Talked, or tried to talk, with R.W.E. Lost my time—nay almost my identity. He…talked to the wind—told me what I knew—and I lost my time trying to imagine myself somebody else to oppose him.
The notion that one might oppose someone by becoming someone else epitomizes Thoreau’s anxiety about face-to-face encounters. “The first pattern and prototype of all daggers must have been a glance of the eye,” he muses in A Week on the Concord and Merrimack Rivers, and adds: “It is wonderful how we get about the streets without being wounded by these delicate and glancing weapons.” The controlled paranoia of the passage is all the more striking for its emerging in the midst of a lazily good-natured boat ride. To pluck us from the Concord River and drop us down into a street swarming with murderous eyes is a remarkable feat of dislocation. Nor has he finished with the theme. When, later in his journey, he meets a “serene and liberal-minded” lock keeper, they exchange “a just and equal encounter of the eyes, as between two honest men,” an exchange which prompts the Emersonian remark that “the movements of the eyes express the perpetual and unconscious courtesy of the parties.” We inhabit for a moment that utopia of benevolent intelligence that Emerson’s essays create out of sheer syntactic balance.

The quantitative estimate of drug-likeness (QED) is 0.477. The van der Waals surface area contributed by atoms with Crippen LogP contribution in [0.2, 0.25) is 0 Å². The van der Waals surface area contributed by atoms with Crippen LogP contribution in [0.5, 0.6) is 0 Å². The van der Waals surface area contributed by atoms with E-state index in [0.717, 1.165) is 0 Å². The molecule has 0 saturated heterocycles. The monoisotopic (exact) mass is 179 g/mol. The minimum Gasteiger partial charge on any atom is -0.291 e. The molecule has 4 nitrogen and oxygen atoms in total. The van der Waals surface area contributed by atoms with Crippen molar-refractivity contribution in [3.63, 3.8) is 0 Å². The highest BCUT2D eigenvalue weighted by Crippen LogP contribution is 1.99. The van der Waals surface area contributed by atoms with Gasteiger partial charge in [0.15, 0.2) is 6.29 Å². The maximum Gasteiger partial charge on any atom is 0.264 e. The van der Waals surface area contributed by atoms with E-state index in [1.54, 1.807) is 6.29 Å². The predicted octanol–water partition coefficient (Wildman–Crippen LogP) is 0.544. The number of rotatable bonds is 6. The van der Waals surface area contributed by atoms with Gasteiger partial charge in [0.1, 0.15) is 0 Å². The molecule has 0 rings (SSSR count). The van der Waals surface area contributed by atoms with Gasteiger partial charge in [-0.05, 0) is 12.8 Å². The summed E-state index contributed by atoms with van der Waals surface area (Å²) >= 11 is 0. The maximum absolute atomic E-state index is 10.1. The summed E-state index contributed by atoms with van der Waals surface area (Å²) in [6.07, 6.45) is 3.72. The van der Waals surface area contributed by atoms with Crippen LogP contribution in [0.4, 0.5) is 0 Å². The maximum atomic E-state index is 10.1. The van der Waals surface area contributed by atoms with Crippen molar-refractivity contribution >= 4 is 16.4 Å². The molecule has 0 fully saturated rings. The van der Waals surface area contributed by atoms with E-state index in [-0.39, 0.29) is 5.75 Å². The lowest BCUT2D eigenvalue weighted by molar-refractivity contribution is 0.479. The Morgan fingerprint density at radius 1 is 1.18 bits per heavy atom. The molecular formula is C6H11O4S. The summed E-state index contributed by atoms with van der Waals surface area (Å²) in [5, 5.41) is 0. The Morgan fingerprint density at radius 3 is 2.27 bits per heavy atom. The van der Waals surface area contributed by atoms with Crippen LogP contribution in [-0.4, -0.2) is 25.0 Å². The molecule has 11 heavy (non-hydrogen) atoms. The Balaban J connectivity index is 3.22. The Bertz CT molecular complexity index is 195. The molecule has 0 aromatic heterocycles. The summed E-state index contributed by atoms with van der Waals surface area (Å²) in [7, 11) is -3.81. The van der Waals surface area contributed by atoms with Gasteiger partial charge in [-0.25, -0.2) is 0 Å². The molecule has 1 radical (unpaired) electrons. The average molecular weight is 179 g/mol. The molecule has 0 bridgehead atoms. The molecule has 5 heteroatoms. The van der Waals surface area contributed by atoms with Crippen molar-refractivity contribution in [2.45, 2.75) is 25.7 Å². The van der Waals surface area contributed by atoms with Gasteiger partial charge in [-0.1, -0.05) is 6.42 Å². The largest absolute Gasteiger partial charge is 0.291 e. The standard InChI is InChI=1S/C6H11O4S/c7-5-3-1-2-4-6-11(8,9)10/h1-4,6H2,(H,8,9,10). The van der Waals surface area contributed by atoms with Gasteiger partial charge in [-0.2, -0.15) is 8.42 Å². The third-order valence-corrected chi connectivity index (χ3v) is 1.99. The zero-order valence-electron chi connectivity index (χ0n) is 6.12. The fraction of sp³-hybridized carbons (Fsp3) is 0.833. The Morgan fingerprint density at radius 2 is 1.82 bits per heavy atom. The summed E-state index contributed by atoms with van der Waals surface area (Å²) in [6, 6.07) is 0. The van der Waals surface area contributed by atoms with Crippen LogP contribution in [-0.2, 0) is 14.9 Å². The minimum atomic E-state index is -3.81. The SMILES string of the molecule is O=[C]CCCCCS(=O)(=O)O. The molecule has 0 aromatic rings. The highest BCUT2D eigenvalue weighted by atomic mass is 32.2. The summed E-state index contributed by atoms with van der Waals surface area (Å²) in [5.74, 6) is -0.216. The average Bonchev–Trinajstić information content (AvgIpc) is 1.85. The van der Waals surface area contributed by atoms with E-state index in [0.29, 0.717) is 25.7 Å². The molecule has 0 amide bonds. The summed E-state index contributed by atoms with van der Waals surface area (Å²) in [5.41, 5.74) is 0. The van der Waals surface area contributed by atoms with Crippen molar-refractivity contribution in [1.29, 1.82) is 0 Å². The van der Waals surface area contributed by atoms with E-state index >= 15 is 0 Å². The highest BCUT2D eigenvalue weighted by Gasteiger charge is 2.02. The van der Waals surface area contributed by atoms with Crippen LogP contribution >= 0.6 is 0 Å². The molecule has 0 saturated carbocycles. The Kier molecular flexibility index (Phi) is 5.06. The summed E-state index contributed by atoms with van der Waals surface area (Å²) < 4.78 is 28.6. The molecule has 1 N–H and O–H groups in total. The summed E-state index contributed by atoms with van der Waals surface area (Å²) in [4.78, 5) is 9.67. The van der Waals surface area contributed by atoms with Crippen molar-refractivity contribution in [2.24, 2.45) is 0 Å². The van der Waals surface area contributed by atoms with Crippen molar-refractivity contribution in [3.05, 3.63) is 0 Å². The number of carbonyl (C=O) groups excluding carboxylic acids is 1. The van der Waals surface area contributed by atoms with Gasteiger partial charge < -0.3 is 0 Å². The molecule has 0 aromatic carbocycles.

But where such an aphorism would have functioned for Emerson as a self-sufficient entity, Thoreau can’t help pulling it apart to find deeper and darker seams. He speaks ominously of “some who did not know when to turn aside their eyes in meeting yours,” and concludes: “Serpents alone conquer by the steadiness of their gaze. My friend looks me in the face and sees me, that is all.” He appeals beyond language to an inviolable privacy, which only those who already know can understand. By the time he writes Walden Thoreau seems to question whether anyone can understand, admitting that “I have never yet met a man who was quite awake. How could I have looked him in the face?” The eyeball-to-eyeball confrontation of two equally enlightened beings figures as a blaze too destructively bright for the human world to encompass. Thoreau requires a shadowing, a distance; writing provides it. Writer and reader cannot see each other’s eyes.
The glances of others restrict his freedom, understandably so. To live at home past a certain age is a psychically precarious business, and to move, as Thoreau had done, into the household of one’s intellectual and spiritual mentor is hardly an improvement. A situation like that does not allow the venting of much negative emotion, and—since the eyes are such sensitive registers of deep feeling—even the act of seeing is placed under restraint. The energy released at Walden Pond—which in a two-year period would enable Thoreau to write A Week, complete the first version of Walden, and draft the first and most powerful section of The Maine Woods—coincided with a freeing of the organs of perception.